Prince George's man declared dead a day too soon by medics

March 29, 2010|By Sholnn Freeman | The Washington Post

The daughter of a Prince George's County man who was mistakenly left for dead by paramedics Friday said she and her mother had already notified relatives when she learned from a medical examiner that he was, in fact, alive.

George Waters, 70, ultimately died Saturday evening at Prince George's Hospital Center, according to his daughter, Laverne Waters.

"Now I'm going through the emotions again," Waters said Saturday in a hospital hallway, hours before her father died. "I wouldn't wish that on anyone, to go through what I went through yesterday."

The county fire and emergency medical services department said the two paramedics who responded to the call are on "limited public contact status," which bars them from responding to emergency calls. The department has said an investigation is under way.

Laverne Waters said she got a call at work 11:15 a.m. Friday from her father's apartment complex notifying her that he was dead. Ten minutes later, she said, Glenarden police told her to come to the scene.

Waters said her father lived alone. She was too distraught to drive, she said, so a co-worker drove her and stopped on the way to pick up her mother. They arrived about 1 p.m.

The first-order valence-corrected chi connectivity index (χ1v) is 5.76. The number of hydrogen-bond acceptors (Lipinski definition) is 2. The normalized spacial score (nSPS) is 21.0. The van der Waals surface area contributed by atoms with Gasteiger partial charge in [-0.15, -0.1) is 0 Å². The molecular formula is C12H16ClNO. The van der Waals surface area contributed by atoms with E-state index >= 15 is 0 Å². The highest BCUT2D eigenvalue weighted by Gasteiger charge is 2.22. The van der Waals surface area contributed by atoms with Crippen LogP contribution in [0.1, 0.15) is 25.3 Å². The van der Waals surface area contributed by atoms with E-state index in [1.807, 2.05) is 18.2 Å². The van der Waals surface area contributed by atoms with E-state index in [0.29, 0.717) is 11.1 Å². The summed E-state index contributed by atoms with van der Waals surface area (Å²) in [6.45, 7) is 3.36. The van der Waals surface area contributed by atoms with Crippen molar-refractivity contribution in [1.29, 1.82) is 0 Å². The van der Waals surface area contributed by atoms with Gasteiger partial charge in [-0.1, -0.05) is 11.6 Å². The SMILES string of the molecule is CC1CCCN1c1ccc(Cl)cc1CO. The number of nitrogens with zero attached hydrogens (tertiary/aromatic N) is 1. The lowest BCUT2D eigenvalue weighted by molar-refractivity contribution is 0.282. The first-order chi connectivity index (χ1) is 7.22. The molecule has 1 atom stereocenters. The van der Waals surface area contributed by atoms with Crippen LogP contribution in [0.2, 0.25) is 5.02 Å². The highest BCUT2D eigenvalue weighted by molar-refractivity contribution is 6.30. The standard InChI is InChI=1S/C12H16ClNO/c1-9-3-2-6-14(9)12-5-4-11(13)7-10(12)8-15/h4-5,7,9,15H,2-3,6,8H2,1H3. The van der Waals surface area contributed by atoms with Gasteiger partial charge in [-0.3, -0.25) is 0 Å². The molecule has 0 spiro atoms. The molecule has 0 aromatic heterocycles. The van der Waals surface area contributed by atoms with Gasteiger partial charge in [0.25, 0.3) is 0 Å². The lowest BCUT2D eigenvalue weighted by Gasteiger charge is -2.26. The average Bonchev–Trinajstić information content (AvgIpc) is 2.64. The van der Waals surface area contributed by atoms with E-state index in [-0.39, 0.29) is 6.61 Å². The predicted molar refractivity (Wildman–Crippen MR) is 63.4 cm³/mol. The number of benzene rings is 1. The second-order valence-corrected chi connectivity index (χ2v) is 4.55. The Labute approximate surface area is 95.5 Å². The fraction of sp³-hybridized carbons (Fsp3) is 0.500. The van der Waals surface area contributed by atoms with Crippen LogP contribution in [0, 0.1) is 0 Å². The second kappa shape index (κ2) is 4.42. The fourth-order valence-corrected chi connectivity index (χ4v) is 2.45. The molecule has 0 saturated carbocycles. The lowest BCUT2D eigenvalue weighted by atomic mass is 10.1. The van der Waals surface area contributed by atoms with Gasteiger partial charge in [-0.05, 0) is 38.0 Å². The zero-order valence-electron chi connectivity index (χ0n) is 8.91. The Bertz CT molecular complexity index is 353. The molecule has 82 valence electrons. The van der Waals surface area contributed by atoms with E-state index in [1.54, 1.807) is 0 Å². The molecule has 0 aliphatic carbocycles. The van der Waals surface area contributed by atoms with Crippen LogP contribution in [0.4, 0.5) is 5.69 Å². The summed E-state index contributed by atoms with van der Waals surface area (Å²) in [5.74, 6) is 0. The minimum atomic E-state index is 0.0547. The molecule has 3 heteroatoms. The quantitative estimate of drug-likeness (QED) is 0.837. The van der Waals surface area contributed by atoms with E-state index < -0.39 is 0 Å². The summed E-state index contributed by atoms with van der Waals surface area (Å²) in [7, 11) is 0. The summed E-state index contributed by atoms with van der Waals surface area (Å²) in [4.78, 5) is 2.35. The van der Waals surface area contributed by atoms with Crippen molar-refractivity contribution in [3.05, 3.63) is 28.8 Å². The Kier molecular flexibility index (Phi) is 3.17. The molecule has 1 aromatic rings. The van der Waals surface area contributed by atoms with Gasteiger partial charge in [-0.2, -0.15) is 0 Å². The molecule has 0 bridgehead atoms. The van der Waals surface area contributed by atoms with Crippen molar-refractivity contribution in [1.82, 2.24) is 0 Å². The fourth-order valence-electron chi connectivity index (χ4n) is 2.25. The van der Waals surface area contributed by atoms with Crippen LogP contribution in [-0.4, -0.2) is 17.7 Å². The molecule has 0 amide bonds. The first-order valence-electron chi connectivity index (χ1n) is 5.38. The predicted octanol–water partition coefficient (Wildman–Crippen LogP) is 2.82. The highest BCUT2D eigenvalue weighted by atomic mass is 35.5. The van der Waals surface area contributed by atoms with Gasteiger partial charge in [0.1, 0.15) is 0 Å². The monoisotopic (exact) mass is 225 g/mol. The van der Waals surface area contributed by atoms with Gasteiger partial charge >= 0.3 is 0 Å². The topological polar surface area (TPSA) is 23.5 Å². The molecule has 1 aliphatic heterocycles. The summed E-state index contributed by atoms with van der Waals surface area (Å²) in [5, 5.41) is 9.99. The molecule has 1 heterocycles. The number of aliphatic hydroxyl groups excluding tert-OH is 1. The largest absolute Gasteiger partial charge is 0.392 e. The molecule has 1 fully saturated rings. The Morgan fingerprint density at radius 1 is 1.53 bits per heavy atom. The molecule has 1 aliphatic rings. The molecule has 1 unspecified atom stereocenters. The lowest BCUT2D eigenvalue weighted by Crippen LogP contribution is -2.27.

Less than an hour later, Waters was in the rental office when Glenarden Police Chief Phillip O'Donnell and a representative of the state medical examiner's office arrived to tell her that her father was alive. "I just couldn't believe it," she said.

Waters said O'Donnell apologized and promised to address the issue. Glenarden police said Saturday that O'Donnell was not available to comment.

Waters said she and her mother had notified the entire family of her father's death through calls and e-mails.

"The family shouldn't be traumatized twice," she said. "We had to call everybody back."

According to the county fire and emergency medical services department, the paramedics - described as a veteran firefighter and paramedic and a longtime firefighter who just completed an internship to become a full-fledged paramedic - were called to an apartment in the 8600 block of Glenarden Parkway to assist police at the scene of a possible death at noon Friday. Mark E. Brady, a department spokesman, had said that the paramedics "concurred" that Waters was dead.

Waters said both should be fired.

"I'm trying to figure out why the EMS didn't check his vital signs," she said.

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